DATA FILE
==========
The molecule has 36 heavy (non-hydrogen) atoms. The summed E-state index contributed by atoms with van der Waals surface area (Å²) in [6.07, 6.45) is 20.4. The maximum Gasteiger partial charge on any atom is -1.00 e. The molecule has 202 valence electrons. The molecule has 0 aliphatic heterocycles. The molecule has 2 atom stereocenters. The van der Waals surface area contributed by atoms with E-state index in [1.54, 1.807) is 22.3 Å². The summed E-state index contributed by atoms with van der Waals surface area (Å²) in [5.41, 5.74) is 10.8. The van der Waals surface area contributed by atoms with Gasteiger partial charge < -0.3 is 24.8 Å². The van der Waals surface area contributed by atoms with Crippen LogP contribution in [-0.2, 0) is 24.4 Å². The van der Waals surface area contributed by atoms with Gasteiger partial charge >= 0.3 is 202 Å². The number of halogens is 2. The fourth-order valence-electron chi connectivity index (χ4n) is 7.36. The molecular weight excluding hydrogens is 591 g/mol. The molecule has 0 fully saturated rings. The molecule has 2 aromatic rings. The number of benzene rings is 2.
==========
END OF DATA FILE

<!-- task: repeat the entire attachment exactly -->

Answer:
The molecule has 36 heavy (non-hydrogen) atoms. The summed E-state index contributed by atoms with van der Waals surface area (Å²) in [6.07, 6.45) is 20.4. The maximum Gasteiger partial charge on any atom is -1.00 e. The molecule has 202 valence electrons. The molecule has 0 aliphatic heterocycles. The molecule has 2 atom stereocenters. The van der Waals surface area contributed by atoms with E-state index in [1.54, 1.807) is 22.3 Å². The summed E-state index contributed by atoms with van der Waals surface area (Å²) in [5.41, 5.74) is 10.8. The van der Waals surface area contributed by atoms with Gasteiger partial charge < -0.3 is 24.8 Å². The van der Waals surface area contributed by atoms with Crippen LogP contribution in [-0.2, 0) is 24.4 Å². The van der Waals surface area contributed by atoms with Gasteiger partial charge >= 0.3 is 202 Å². The number of halogens is 2. The fourth-order valence-electron chi connectivity index (χ4n) is 7.36. The molecular weight excluding hydrogens is 591 g/mol. The molecule has 0 fully saturated rings. The molecule has 2 aromatic rings. The number of benzene rings is 2.